April 1, 2006 marks the 40th anniversary of autonomy for the university of Calgary. Not surprisingly, the date also marks 40 years of student opposition to fee hikes, student debauchery and construction due to infrastructure shortages. The more things change, the more they stay the same. The following has been compiled from the Gauntlet‘s own 45-year archives
Calgary Normal School (on what is now the SAIT campus) gets renamed University of Alberta, Calgary Branch (UAC).
Construction begins on the current location of campus. First two buildings were the Arts and Education Building (what is now Administration) and the Science and Engineering Building (now Science A).
1,082 students with 400 more expected in the following year.
Current U of C English professor Dr. Maurice Yacowar founds the Gauntlet. Forced to resign later that year for a “questionable” editorial decision. The legacy begins…
UAC gets “computor.” Unwieldly machine occupied a small room, but only cost $2,000/month to rent, $30/hr to run. Even then, we were at the top of the game with only three “computors” in Canada.
Students protest tuition.
Also, UAC Alumni Association founded.
Two male students discovered by dean with “distinct odour of liquor” about them; would have been expelled if booze had actually been found.
The birth of an era. UAC gains full autonomy from U of A, renamed the University of Calgary; gets an independent Students’ Union due to legislation.
Construction was rampant in the mid 60s. The existing buildings included the Dining Centre, University Theatre, Science B, Rundle, Kananaskis, Engineering E and the Red & Gold Gyms. (see below)
Rez rules were also relaxed, allowing women to visit men’s residence lounges for the first time. Of course, there were sign-in and curfew restrictions, but the kids probably found ways around those.
Mac Hall opens named after John Walter Grant MacEwan, Lt. Gov. of Alberta. First debate at Speakers Corner focused on the pros and cons of… marijuana.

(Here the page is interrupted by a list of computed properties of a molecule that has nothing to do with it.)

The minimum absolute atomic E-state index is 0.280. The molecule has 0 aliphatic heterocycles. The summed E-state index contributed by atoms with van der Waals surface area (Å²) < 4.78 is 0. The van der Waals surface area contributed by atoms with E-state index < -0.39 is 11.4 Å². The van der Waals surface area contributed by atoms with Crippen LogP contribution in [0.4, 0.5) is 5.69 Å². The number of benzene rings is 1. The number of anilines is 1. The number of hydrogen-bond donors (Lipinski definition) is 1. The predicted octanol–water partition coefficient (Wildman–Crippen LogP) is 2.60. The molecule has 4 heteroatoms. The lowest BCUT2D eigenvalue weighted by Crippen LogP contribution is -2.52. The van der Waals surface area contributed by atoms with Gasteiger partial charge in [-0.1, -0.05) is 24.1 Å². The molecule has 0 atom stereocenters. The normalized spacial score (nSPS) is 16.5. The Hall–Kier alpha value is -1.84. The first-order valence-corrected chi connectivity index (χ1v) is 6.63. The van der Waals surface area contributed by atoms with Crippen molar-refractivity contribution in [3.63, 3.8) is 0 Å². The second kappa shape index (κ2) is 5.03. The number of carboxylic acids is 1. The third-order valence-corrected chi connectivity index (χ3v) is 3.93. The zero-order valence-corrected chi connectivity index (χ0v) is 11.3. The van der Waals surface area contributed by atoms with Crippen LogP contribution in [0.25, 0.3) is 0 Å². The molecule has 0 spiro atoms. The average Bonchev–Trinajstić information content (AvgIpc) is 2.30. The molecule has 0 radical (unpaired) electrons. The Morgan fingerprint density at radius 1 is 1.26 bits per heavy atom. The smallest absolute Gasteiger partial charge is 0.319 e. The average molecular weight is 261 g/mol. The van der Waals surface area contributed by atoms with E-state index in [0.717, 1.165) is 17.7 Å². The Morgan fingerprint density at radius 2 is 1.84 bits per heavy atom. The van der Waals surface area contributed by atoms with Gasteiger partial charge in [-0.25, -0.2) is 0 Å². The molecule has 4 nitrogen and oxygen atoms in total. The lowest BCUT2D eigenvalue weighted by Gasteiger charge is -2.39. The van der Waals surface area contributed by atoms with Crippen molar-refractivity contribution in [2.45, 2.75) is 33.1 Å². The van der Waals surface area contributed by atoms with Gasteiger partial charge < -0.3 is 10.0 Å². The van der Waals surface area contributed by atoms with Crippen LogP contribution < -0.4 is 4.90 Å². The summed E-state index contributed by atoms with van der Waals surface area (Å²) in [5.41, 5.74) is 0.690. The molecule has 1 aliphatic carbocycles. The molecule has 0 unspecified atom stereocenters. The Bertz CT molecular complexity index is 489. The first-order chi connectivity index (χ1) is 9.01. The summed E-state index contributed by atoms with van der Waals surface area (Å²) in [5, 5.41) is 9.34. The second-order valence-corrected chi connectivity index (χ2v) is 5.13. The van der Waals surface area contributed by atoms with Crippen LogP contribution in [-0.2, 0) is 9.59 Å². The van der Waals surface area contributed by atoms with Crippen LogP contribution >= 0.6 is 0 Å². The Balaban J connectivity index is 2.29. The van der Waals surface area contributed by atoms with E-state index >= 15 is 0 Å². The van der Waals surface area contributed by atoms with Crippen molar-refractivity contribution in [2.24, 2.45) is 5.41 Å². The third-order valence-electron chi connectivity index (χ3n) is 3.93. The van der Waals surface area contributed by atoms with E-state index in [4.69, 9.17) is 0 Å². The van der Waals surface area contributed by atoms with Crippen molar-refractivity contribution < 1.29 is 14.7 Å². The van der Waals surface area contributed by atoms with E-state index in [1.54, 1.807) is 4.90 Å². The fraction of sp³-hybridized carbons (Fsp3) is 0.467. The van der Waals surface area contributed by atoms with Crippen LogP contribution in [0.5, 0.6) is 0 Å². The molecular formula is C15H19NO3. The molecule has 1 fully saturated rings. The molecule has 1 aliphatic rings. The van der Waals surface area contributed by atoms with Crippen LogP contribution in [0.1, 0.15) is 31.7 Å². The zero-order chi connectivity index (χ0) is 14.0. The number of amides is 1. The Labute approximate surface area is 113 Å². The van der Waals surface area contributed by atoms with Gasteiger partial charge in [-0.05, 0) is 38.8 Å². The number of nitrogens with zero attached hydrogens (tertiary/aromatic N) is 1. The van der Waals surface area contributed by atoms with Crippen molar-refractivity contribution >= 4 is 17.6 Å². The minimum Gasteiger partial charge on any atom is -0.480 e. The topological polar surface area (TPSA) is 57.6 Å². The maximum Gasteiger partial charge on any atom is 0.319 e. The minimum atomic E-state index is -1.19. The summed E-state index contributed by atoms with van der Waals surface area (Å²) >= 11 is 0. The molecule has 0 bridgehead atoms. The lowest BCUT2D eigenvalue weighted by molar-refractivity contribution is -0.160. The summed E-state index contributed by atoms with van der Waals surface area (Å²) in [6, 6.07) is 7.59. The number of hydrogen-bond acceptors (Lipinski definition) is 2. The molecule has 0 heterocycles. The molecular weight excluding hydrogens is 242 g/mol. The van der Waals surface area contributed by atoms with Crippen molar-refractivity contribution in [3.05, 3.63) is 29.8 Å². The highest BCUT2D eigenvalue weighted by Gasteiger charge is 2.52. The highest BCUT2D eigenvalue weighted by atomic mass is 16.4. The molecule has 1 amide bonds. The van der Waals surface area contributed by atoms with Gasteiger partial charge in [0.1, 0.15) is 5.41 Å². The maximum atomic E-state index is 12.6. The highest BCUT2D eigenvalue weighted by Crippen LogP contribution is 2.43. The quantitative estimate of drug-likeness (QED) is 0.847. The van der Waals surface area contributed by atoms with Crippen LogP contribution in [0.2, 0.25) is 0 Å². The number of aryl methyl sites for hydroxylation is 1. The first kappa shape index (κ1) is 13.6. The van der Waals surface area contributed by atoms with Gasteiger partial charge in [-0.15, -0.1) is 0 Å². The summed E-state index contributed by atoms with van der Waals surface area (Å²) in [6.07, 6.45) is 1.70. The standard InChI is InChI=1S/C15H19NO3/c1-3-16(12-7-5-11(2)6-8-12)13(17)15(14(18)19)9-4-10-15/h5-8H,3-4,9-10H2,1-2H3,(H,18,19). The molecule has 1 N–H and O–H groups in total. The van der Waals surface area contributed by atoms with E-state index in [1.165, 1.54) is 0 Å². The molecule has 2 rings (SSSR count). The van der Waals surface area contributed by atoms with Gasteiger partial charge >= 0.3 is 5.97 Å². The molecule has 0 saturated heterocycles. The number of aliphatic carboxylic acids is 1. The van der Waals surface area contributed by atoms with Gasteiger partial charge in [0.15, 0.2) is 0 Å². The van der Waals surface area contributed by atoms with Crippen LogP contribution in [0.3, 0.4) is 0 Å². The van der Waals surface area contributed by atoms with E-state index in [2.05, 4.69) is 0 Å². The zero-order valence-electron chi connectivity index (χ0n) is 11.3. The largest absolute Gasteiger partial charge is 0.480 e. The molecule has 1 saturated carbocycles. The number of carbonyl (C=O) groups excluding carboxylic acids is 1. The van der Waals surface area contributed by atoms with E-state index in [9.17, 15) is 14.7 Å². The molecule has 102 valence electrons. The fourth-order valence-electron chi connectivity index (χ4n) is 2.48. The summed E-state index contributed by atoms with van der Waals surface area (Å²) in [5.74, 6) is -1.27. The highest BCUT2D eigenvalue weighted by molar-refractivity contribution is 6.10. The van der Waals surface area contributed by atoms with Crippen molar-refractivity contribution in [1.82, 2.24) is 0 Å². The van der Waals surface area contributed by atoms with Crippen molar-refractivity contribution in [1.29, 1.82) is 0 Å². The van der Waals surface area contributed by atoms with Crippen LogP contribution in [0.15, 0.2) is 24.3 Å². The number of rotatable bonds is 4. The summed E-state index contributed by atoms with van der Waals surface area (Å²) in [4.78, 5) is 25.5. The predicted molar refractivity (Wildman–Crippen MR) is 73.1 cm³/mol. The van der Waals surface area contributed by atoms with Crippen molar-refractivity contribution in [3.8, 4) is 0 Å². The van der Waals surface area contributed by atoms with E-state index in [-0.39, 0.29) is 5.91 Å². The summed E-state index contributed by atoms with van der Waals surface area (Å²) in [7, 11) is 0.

Gauntlet poll shows 76 per cent of male students and 69 per cent of women support U.S. action in Vietnam.
Frosh week event goes $11,500 over budget. SU resigns en masse and all expenditures frozen.
Dinnie’s Den opens; serves 1,000 students in four hours in bar designed for 300. Beer sells at three for a dollar.
Students protest tuition.
Students protest tuition, again, but this time to the tune of 4,000 people outside the Alberta legislature. U of A administration joins protest. WTF?
SU sanctions mud-wrestling event in Red Gym. Despite seven appeals, event goes on. Women beat men, but men surely let them win.
MacEwan Student Center completed (everything west of Black Lounge). Tuition roughly $550 per year.
Student hero Michael O’Reilly falls six floors down open elevator shaft in Kananaskis Hall. Breaks multiple bones, but helps direct rescuers with beer in hand.
“I don’t know anything about elevators,” he said. “But I think they’re not supposed to open unless there’s an elevator there.”
SU organizes rally to protest funding cuts by the provincial government. Protest grows to 5,000-strong throng, stops traffic on Crowchild. Police break it up.
Car hung from the Chinook Arch by engineers. Perpetrators call for free parking.
BSD goes without beer gardens.
U of C Board of Governors raises tuition by 16.7 per cent to a whopping $788 per year. Students plagued with apathy.
University celebrates 25th anniversary, celebrates 20,000 grads to date.
SU signs exclusive deal with Pepsi behind closed doors. SU rakes in dough for 10 years. Agreement expires 2007.
Students protest tuition. Students erected approximately 100 tents, and proved their dedication to the cause by basically throwing a large party in front of MSC.